High Court Shifts Burden of Proof in Age Bias Suits

June 19, 2008 (PLANSPONSOR.com) - A U.S. Supreme Court ruling will make it harder and costlier for employers to defend themselves against age bias claims.

In a 7-1 (1) ruling, the court said that when older workers are disproportionately affected by an employment decision, the employer bears the burden of explaining whether there was a reasonable explanation other than age for the company’s action. Justice David Souter acknowledged in the majority opinion that the decision “makes it harder and costlier to defend” age discrimination lawsuits, but said, “We have to read it the way Congress wrote it,” according to the Associated Press.

The Knolls Atomic Power Laboratory in upstate New York had to reduce the number of employees in the mid-1990s following the end of the Cold War. Even after roughly 100 employees took buyouts, the lab still needed to eliminate jobs, the AP explained.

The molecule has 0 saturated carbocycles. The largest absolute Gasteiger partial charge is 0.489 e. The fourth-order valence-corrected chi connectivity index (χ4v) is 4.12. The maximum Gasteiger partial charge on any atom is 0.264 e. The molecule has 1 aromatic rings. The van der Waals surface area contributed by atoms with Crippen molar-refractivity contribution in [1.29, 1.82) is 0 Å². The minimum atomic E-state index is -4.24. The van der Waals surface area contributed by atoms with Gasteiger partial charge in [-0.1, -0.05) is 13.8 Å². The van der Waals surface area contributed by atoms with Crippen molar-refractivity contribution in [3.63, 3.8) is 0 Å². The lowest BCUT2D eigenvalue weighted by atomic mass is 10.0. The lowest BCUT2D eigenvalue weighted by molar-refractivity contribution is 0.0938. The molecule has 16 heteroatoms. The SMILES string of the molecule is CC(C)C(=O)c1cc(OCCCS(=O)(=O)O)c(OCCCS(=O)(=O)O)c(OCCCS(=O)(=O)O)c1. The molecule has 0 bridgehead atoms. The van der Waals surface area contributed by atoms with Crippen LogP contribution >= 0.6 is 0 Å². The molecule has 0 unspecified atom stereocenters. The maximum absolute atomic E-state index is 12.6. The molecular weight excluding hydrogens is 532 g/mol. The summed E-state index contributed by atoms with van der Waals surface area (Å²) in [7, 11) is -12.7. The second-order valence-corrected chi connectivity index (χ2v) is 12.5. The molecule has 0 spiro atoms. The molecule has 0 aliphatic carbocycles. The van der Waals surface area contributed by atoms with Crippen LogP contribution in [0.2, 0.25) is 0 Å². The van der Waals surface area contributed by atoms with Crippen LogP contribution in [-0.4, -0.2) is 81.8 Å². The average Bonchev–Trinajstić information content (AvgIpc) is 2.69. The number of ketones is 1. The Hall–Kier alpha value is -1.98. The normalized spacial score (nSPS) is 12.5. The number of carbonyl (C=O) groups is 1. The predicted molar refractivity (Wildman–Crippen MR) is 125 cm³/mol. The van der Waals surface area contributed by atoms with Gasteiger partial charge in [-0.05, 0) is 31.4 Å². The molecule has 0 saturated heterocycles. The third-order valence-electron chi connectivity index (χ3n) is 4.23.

The older workers who were laid off filed a lawsuit claiming both that the company intended to discriminate on the basis of age and that the results of the layoffs were discriminatory. A jury found for the lab that there was no proof of discriminatory intent, but decided there was age discrimination in the effect of the layoffs.

The 2nd U.S. Circuit Court of Appeals ruled for Knolls in the case.

(1) Justice Stephen Breyer did not take part in the case. He owns between $100,000 and $250,000 in State Street Corp. common stock, according to the AP, citing his 2008 financial disclosure report. State Street owns more than 18% of Lockheed Martin Corp., which owns the lab.